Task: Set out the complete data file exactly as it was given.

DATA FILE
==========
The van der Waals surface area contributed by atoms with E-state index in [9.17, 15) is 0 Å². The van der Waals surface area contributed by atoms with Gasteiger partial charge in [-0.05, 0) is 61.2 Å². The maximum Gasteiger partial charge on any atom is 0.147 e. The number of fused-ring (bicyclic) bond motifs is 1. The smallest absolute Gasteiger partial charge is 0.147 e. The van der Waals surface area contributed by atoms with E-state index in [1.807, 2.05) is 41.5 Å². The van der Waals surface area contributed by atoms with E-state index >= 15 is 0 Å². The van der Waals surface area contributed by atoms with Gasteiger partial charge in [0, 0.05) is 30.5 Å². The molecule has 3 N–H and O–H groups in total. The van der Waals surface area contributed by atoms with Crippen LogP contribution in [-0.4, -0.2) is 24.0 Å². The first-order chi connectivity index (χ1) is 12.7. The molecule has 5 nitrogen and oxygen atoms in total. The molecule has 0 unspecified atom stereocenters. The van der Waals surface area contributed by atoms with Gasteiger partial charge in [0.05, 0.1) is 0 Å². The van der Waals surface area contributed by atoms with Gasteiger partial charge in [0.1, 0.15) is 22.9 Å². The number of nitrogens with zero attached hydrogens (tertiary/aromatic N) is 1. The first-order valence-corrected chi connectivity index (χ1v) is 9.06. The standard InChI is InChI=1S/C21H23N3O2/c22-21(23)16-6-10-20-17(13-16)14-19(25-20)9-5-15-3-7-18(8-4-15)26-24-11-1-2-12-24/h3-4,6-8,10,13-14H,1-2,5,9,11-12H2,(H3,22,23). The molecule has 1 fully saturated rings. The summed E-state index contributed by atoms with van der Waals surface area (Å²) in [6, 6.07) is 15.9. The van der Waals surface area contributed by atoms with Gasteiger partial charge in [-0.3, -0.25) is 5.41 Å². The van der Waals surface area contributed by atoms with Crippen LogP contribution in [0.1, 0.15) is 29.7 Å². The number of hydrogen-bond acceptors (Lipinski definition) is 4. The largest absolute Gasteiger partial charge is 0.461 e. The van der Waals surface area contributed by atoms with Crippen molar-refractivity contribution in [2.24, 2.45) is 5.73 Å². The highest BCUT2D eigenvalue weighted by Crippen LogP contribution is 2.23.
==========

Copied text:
The van der Waals surface area contributed by atoms with E-state index in [9.17, 15) is 0 Å². The van der Waals surface area contributed by atoms with Gasteiger partial charge in [-0.05, 0) is 61.2 Å². The maximum Gasteiger partial charge on any atom is 0.147 e. The number of fused-ring (bicyclic) bond motifs is 1. The smallest absolute Gasteiger partial charge is 0.147 e. The van der Waals surface area contributed by atoms with E-state index in [1.807, 2.05) is 41.5 Å². The van der Waals surface area contributed by atoms with E-state index >= 15 is 0 Å². The van der Waals surface area contributed by atoms with Gasteiger partial charge in [0, 0.05) is 30.5 Å². The molecule has 3 N–H and O–H groups in total. The van der Waals surface area contributed by atoms with Crippen LogP contribution in [-0.4, -0.2) is 24.0 Å². The first-order chi connectivity index (χ1) is 12.7. The molecule has 5 nitrogen and oxygen atoms in total. The molecule has 0 unspecified atom stereocenters. The van der Waals surface area contributed by atoms with Gasteiger partial charge in [0.05, 0.1) is 0 Å². The van der Waals surface area contributed by atoms with Gasteiger partial charge in [0.1, 0.15) is 22.9 Å². The number of nitrogens with zero attached hydrogens (tertiary/aromatic N) is 1. The first-order valence-corrected chi connectivity index (χ1v) is 9.06. The standard InChI is InChI=1S/C21H23N3O2/c22-21(23)16-6-10-20-17(13-16)14-19(25-20)9-5-15-3-7-18(8-4-15)26-24-11-1-2-12-24/h3-4,6-8,10,13-14H,1-2,5,9,11-12H2,(H3,22,23). The molecule has 1 fully saturated rings. The summed E-state index contributed by atoms with van der Waals surface area (Å²) in [6, 6.07) is 15.9. The van der Waals surface area contributed by atoms with Gasteiger partial charge in [-0.3, -0.25) is 5.41 Å². The van der Waals surface area contributed by atoms with Crippen LogP contribution in [0.1, 0.15) is 29.7 Å². The number of hydrogen-bond acceptors (Lipinski definition) is 4. The largest absolute Gasteiger partial charge is 0.461 e. The van der Waals surface area contributed by atoms with Crippen molar-refractivity contribution in [2.24, 2.45) is 5.73 Å². The highest BCUT2D eigenvalue weighted by Crippen LogP contribution is 2.23.